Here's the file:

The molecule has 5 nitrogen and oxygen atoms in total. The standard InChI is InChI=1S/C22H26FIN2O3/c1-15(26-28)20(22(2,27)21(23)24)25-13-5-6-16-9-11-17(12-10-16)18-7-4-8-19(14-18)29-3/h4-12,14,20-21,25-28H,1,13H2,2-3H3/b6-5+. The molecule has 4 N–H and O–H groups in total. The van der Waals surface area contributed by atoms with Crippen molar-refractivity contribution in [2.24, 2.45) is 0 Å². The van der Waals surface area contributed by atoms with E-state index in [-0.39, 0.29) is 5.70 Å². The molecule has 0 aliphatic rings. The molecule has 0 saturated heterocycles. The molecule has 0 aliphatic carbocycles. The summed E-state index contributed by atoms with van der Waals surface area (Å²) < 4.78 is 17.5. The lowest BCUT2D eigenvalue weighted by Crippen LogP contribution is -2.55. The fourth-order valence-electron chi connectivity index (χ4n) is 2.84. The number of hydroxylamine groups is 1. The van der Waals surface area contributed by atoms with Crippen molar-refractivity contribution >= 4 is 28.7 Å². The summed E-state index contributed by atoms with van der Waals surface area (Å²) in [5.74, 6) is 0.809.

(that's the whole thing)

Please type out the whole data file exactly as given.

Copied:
The molecule has 5 nitrogen and oxygen atoms in total. The standard InChI is InChI=1S/C22H26FIN2O3/c1-15(26-28)20(22(2,27)21(23)24)25-13-5-6-16-9-11-17(12-10-16)18-7-4-8-19(14-18)29-3/h4-12,14,20-21,25-28H,1,13H2,2-3H3/b6-5+. The molecule has 4 N–H and O–H groups in total. The van der Waals surface area contributed by atoms with Crippen molar-refractivity contribution in [2.24, 2.45) is 0 Å². The van der Waals surface area contributed by atoms with E-state index in [-0.39, 0.29) is 5.70 Å². The molecule has 0 aliphatic rings. The molecule has 0 saturated heterocycles. The molecule has 0 aliphatic carbocycles. The summed E-state index contributed by atoms with van der Waals surface area (Å²) < 4.78 is 17.5. The lowest BCUT2D eigenvalue weighted by Crippen LogP contribution is -2.55. The fourth-order valence-electron chi connectivity index (χ4n) is 2.84. The number of hydroxylamine groups is 1. The van der Waals surface area contributed by atoms with Crippen molar-refractivity contribution >= 4 is 28.7 Å². The summed E-state index contributed by atoms with van der Waals surface area (Å²) in [5.74, 6) is 0.809.